"I don't love getting a shot," the former president told the crowd. "But I do it because it's going to help keep me healthy"
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WASHINGTON, DC - NOVEMBER 30: Former U.S. President Barack Obama (C) and Dr. Anthony Fauci (L), Director of NIAID, talk with elementary school students as they prepare to get their second vaccine shots at the Kimball Elementary School on November 30, 2021 in Washington, DC. (Photo by Doug Mills-Pool/Getty Images)
Credit: Doug Mills-Pool/Getty

A group of students at a D.C. elementary school not only got the COVID-19 vaccine Tuesday — they also got an unexpected visit from former president Barack Obama

Obama, 60, surprised a group of children when he stopped by a vaccination clinic taking place at Kimball Elementary School in Southeast D.C., The Washington Post reports. Obama was joined by Dr. Anthony Fauci, the nation's leading infectious disease expert. 

The former president handed out stickers to the group of five to 11-year-olds gathered at the clinic, The Independent reports, and even gave fist-bumps to the brave students after they received their vaccines.  

WASHINGTON, DC - NOVEMBER 30: Former U.S. President Barack Obama hugs a student while talking with elementary school students as they prepare to get their second vaccine shots at the Kimball Elementary School on November 30, 2021 in Washington, DC. (Photo by Doug Mills-Pool/Getty Images)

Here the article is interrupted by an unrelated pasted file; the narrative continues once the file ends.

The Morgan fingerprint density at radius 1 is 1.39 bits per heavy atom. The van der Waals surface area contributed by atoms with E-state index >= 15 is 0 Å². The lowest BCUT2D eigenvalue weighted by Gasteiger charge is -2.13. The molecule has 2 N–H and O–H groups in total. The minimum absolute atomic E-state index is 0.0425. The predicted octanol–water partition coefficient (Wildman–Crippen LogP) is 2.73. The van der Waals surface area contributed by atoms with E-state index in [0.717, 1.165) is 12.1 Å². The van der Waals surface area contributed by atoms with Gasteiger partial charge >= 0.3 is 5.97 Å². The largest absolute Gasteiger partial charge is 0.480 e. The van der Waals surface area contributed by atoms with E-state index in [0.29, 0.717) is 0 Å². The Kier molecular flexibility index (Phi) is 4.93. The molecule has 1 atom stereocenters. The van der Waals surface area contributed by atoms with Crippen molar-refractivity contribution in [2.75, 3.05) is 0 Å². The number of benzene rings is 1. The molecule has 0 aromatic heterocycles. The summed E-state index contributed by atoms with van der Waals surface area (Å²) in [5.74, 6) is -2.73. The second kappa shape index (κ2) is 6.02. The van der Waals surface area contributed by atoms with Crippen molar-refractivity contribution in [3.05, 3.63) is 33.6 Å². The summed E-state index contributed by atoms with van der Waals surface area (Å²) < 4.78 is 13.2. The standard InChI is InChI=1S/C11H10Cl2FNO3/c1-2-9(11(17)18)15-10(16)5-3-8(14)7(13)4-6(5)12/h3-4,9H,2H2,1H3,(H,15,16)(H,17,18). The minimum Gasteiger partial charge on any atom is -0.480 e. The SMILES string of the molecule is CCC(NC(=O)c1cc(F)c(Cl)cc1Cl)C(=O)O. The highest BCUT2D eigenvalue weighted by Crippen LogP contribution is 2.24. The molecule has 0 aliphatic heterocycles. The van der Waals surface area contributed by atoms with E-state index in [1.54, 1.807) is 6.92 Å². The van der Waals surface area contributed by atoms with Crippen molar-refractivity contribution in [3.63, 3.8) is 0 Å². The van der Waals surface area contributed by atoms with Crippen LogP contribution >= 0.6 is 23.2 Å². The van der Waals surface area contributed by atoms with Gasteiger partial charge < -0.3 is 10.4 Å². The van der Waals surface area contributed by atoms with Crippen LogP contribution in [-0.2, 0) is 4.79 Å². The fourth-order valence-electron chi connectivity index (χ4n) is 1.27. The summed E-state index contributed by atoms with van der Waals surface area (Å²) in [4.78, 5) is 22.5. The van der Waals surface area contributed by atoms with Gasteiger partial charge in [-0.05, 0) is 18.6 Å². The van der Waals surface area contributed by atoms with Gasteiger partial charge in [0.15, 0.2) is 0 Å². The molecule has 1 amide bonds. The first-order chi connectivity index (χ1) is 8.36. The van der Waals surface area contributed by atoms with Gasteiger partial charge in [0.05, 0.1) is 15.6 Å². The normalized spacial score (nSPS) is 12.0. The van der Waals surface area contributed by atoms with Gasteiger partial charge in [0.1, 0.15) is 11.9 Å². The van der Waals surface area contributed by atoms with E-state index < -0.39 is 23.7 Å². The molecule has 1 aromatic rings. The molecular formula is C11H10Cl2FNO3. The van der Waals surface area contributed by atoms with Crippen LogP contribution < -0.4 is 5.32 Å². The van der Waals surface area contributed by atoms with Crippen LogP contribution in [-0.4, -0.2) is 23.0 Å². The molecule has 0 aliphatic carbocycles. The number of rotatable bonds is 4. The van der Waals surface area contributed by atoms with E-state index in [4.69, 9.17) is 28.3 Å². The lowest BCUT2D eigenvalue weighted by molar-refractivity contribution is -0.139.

Credit: Doug Mills-Pool/Getty

Speaking to over 50 people — students, plus their teachers and parents — Obama said, "We are just getting through the holiday season and we have one more thing to be thankful for, which is that we can get kids vaccinated if they're between the ages of 5 and 11," per the Post

He added, "Nobody really loves getting a shot. I don't love getting a shot. But I do it because it's going to help keep me healthy."

Obama also said that vaccines could hasten a return to normal activities that children haven't been able to enjoy during the pandemic.  

"It's also going to help keep schools open because the more kids are vaccinated, the less likely that we're going to have a covid outbreak in the schools," he said. "And that means our kids have a chance to learn together and socialize — you know, do all the things that you're supposed to be doing when you're 5 or 6 or 7 or 11."

Dr. Fauci delivered his own remarks to the crowd, telling them that the vaccines "are really going to protect you," and adding, "We know that from a lot of data, and a lot of experience we have."

Obama has been vocal about the importance of getting vaccinated since COVID-19 vaccines became available to the public earlier this year. The former president, who got vaccinated in March, has stopped by other vaccination sites and participated in a COVID-19 vaccine PSA with all living former presidents — except Donald Trump — to encourage Americans to get vaccinated. 

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"This vaccine means hope," Obama said in the PSA, which was released in early March. "It will protect you and those you love from this dangerous and deadly disease." 

Since Obama filmed the PSA, the CDC has updated its vaccine guidelines to better protect Americans against the evolving strains of the virus. With the discovery of the new Omicron variant, the agency now "strongly encourages" booster shots for all adults. 

In early November, Pfizer's COVID-19 vaccine was approved for use in children under 12, making nearly all Americans eligible to receive the vaccine. 

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